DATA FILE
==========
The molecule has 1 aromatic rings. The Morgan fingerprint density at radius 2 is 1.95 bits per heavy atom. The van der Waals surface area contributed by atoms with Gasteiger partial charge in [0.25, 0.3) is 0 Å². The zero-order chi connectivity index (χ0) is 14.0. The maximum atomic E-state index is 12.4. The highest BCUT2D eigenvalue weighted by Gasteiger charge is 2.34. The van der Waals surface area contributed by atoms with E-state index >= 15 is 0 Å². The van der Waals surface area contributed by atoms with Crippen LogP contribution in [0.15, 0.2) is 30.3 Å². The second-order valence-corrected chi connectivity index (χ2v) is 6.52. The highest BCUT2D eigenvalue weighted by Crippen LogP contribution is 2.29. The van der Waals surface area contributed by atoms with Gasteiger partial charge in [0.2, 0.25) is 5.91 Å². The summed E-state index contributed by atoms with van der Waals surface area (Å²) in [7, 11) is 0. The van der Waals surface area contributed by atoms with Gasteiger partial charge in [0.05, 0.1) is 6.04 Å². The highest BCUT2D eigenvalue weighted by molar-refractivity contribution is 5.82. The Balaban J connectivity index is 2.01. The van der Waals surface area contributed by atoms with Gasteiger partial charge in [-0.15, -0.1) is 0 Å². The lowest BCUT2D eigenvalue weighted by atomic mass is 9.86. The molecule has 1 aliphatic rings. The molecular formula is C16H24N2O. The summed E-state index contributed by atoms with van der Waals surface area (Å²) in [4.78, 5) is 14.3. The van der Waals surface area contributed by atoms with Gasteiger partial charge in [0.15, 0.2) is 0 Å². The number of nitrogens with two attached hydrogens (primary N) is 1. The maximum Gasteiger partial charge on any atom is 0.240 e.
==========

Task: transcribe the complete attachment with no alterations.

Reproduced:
The molecule has 1 aromatic rings. The Morgan fingerprint density at radius 2 is 1.95 bits per heavy atom. The van der Waals surface area contributed by atoms with Gasteiger partial charge in [0.25, 0.3) is 0 Å². The zero-order chi connectivity index (χ0) is 14.0. The maximum atomic E-state index is 12.4. The highest BCUT2D eigenvalue weighted by Gasteiger charge is 2.34. The van der Waals surface area contributed by atoms with E-state index >= 15 is 0 Å². The van der Waals surface area contributed by atoms with Crippen LogP contribution in [0.15, 0.2) is 30.3 Å². The second-order valence-corrected chi connectivity index (χ2v) is 6.52. The highest BCUT2D eigenvalue weighted by Crippen LogP contribution is 2.29. The van der Waals surface area contributed by atoms with Gasteiger partial charge in [0.2, 0.25) is 5.91 Å². The summed E-state index contributed by atoms with van der Waals surface area (Å²) in [7, 11) is 0. The van der Waals surface area contributed by atoms with Gasteiger partial charge in [0.05, 0.1) is 6.04 Å². The highest BCUT2D eigenvalue weighted by molar-refractivity contribution is 5.82. The Balaban J connectivity index is 2.01. The van der Waals surface area contributed by atoms with Gasteiger partial charge in [-0.15, -0.1) is 0 Å². The lowest BCUT2D eigenvalue weighted by atomic mass is 9.86. The molecule has 1 aliphatic rings. The molecular formula is C16H24N2O. The summed E-state index contributed by atoms with van der Waals surface area (Å²) in [4.78, 5) is 14.3. The van der Waals surface area contributed by atoms with Gasteiger partial charge in [0.15, 0.2) is 0 Å². The number of nitrogens with two attached hydrogens (primary N) is 1. The maximum Gasteiger partial charge on any atom is 0.240 e.